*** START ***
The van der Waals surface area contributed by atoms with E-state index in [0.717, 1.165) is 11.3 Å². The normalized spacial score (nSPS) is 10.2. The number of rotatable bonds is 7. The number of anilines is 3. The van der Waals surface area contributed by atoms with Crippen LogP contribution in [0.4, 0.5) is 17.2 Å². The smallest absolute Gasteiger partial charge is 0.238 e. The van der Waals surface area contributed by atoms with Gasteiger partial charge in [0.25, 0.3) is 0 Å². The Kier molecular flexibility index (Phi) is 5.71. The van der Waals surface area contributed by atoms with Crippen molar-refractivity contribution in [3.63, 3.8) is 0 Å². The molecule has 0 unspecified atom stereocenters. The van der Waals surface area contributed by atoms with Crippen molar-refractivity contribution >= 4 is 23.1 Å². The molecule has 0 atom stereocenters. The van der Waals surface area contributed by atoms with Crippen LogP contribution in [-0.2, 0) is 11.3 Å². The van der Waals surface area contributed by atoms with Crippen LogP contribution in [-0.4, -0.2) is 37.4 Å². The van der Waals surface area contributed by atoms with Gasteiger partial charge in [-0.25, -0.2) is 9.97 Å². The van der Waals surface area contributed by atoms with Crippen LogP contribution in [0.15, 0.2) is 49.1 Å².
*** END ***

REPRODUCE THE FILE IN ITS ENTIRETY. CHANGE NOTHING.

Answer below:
The van der Waals surface area contributed by atoms with E-state index in [0.717, 1.165) is 11.3 Å². The normalized spacial score (nSPS) is 10.2. The number of rotatable bonds is 7. The number of anilines is 3. The van der Waals surface area contributed by atoms with Crippen LogP contribution in [0.4, 0.5) is 17.2 Å². The smallest absolute Gasteiger partial charge is 0.238 e. The van der Waals surface area contributed by atoms with Gasteiger partial charge in [0.25, 0.3) is 0 Å². The Kier molecular flexibility index (Phi) is 5.71. The van der Waals surface area contributed by atoms with Crippen molar-refractivity contribution in [3.63, 3.8) is 0 Å². The molecule has 0 unspecified atom stereocenters. The van der Waals surface area contributed by atoms with Crippen molar-refractivity contribution >= 4 is 23.1 Å². The molecule has 0 atom stereocenters. The van der Waals surface area contributed by atoms with Crippen LogP contribution in [-0.2, 0) is 11.3 Å². The van der Waals surface area contributed by atoms with Crippen LogP contribution in [-0.4, -0.2) is 37.4 Å². The van der Waals surface area contributed by atoms with Gasteiger partial charge in [-0.25, -0.2) is 9.97 Å². The van der Waals surface area contributed by atoms with Crippen LogP contribution in [0.15, 0.2) is 49.1 Å².